Perennial Wallflowers - not the shy, retiring type at all !
Erysimum, formerly known as Cheirianthus is a family of around 80 species of evergreen biennials and short lived perennials that hail from Europe to North Africa, Central Asia and North America, suggesting that their predecessors occupied a large area of North Eurasia before the continent split 100 million years ago. They are members of the Brassica (cabbage) family.
Most of us are familiar with the bedding plants, commonly known as Wallflowers, which are planted out in the autumn and then flower around the same time as Tulips, the following spring. They are used to good effect in both mixed borders and formal bedding schemes, prized for their bright colour range and warm, spicy scent. After flowering these plants are usually then discarded to make room for summer colour. If, however, you left them in situ they would likely live and flower for a couple more years; the reason we discard them is that they become large and straggly and very untidy.
Enter Erysimum, commonly referred to as ‘Perennial Wallflowers’. These forms have been selected and bred to have relatively neat, compact habits and are, therefore, left in situ to thrive and flower for several years. These hybrids are often sterile (meaning they don’t produce viable seed) which has the added benefit that the plants just flower and flower for months on end. Although we call them perennial wallflowers they usually become woody and lose some of their flower power by the end of their third or fourth season. It is the fact that they are so free flowering for such a long period that makes them very well worth the effort.
Happily, they are also very easy to propagate, semi ripe stem tip cutting taken in spring or late summer will root easily in a gritty growing medium and act as a good insurance once parent plants run out of stem.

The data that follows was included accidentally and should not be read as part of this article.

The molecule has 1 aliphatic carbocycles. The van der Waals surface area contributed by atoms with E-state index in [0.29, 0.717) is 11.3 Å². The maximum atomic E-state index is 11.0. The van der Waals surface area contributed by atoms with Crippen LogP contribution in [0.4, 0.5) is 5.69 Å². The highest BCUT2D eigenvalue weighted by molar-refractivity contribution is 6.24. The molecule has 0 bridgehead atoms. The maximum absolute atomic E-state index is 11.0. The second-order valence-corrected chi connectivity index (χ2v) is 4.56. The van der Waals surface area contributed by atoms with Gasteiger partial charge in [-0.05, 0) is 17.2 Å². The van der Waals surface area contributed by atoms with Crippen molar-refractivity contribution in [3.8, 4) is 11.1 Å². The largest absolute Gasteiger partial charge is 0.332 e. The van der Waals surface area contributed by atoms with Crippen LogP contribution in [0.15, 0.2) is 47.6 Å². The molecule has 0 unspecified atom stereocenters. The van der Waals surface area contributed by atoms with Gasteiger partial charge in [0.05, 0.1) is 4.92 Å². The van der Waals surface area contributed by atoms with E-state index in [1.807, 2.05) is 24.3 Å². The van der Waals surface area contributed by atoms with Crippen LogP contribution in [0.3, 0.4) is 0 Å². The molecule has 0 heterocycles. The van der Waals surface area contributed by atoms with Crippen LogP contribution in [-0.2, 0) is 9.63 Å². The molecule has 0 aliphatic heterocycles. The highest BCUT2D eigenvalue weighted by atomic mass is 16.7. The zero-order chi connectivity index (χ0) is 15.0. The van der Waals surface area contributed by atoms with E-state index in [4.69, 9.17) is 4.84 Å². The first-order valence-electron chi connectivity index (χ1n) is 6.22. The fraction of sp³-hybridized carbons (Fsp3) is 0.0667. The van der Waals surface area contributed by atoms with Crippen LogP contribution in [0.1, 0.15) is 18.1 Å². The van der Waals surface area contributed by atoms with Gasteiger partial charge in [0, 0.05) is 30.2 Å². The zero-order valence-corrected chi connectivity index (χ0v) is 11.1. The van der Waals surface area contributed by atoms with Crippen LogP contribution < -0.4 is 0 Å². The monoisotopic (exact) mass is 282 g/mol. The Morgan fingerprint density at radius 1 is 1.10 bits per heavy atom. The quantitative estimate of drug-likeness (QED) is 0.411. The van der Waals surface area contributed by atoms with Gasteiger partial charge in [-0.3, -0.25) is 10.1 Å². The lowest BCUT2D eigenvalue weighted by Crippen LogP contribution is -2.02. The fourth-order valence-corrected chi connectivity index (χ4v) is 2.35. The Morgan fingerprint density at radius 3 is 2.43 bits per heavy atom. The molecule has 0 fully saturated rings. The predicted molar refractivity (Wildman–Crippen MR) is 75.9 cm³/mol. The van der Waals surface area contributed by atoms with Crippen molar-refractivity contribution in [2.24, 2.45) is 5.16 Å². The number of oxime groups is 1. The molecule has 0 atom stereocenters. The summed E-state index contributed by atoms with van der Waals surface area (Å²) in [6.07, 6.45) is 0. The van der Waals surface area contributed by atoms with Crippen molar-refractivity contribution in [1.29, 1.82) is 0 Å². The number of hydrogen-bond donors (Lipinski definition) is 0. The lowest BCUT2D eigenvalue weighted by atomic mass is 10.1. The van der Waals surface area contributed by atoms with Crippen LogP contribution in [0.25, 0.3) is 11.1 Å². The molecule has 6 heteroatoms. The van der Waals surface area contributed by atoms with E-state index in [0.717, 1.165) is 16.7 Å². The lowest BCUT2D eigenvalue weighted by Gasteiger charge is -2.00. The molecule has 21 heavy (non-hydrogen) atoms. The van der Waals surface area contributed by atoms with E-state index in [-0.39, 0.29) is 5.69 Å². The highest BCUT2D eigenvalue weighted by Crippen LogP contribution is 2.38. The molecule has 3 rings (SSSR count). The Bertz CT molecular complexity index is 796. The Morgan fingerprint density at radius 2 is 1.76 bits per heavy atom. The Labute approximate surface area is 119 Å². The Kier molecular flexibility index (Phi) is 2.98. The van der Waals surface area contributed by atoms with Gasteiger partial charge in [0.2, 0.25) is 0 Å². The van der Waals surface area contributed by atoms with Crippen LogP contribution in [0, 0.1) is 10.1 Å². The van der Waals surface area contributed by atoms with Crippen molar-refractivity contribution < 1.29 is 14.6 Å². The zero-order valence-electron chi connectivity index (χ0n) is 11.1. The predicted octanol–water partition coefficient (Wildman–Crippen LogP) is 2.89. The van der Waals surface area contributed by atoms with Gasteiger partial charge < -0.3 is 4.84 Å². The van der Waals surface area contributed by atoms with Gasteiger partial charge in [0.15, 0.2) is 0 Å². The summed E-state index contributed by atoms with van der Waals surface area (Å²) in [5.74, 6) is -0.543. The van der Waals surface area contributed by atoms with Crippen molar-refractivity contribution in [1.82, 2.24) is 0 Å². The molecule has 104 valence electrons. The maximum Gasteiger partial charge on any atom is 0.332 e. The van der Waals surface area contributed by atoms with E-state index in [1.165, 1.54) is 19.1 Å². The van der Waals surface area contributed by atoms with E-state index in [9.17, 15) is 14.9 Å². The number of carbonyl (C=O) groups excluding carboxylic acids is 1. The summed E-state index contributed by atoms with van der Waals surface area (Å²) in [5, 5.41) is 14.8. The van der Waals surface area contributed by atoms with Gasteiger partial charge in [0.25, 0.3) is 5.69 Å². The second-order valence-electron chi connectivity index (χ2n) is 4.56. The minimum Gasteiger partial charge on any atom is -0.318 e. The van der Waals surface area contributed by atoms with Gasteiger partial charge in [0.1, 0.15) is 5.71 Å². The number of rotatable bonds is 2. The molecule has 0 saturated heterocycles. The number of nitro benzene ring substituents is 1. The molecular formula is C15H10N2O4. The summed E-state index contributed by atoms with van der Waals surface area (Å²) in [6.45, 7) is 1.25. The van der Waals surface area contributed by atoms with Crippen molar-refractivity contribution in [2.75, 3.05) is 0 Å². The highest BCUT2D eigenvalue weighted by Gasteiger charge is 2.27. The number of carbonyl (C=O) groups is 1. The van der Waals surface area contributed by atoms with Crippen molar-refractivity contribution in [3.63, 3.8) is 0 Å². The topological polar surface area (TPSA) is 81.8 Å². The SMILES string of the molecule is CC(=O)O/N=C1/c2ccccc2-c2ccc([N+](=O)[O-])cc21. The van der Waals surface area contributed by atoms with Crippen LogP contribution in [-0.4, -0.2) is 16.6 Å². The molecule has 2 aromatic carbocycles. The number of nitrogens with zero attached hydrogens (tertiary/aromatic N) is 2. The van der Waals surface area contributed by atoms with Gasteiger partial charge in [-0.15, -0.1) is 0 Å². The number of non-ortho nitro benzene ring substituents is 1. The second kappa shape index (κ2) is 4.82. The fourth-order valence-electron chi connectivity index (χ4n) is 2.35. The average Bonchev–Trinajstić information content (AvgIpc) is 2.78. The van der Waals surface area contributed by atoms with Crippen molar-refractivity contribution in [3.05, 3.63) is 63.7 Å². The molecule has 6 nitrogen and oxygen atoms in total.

In the wild, Erysimum colonise habitats that range from Alpine scree, coastal sand dunes, volcanic slopes and Mediterranean scrub. In our gardens, they thrive best in full sun on well drained, nutrient poor soils with a neutral to alkaline ph reading, a point very well illustrated when you spy them living up to their name and growing out of wall pointed with lime mortar!
They dislike cold wet soils and strong winds; as they are evergreen they get continually rocked in windy spots causing root disturbance – staking is an option in windy gardens.
Being members of the cabbage family, they suffer from much the same types of pest and disease; club root, downy mildew and flea beetle amongst them, but they are usually pretty trouble free.
We recommend the following varieties:
‘Bowles Mauve’ This classic, long flowering mauve form makes a rounded shrub 60cm x 60cm by it’s second season. Longer lived that most but sadly not scented
‘Wenlock Beauty’ Having said Erysimum are generally short lived, a client of mine has a specimen of this variety that is over 10 years old and measures 2 metres x 1 metre in size. The flowers are a gorgeous mix of buff, pink and mauve.
The Winter Series This is a collection of 7 different hybrids, bred in Germany for their tight clusters of flower that sit low above the foliage as opposed to strung out on long thin stems. These varieties can also start into flower as early as January if weather permits
‘Winter Party’ is a riot of flowers that open gold, turning orange and then magenta as they age. 30cm x 40cm
‘Winter Orchid’ makes a large, robust clump but needs a sheltered spot. Strongly scented flowers open coppery orange and turn purple later.
‘Winter Light’ has large, sweetly scented bright yellow flowers that pale as they age
‘Golden Jubilee’ is a short, alpine type only 15cm tall with small deep green leaves and masses of pale yellow flowers from April – June. Ideal for rockeries, growing in walls and gravel gardens.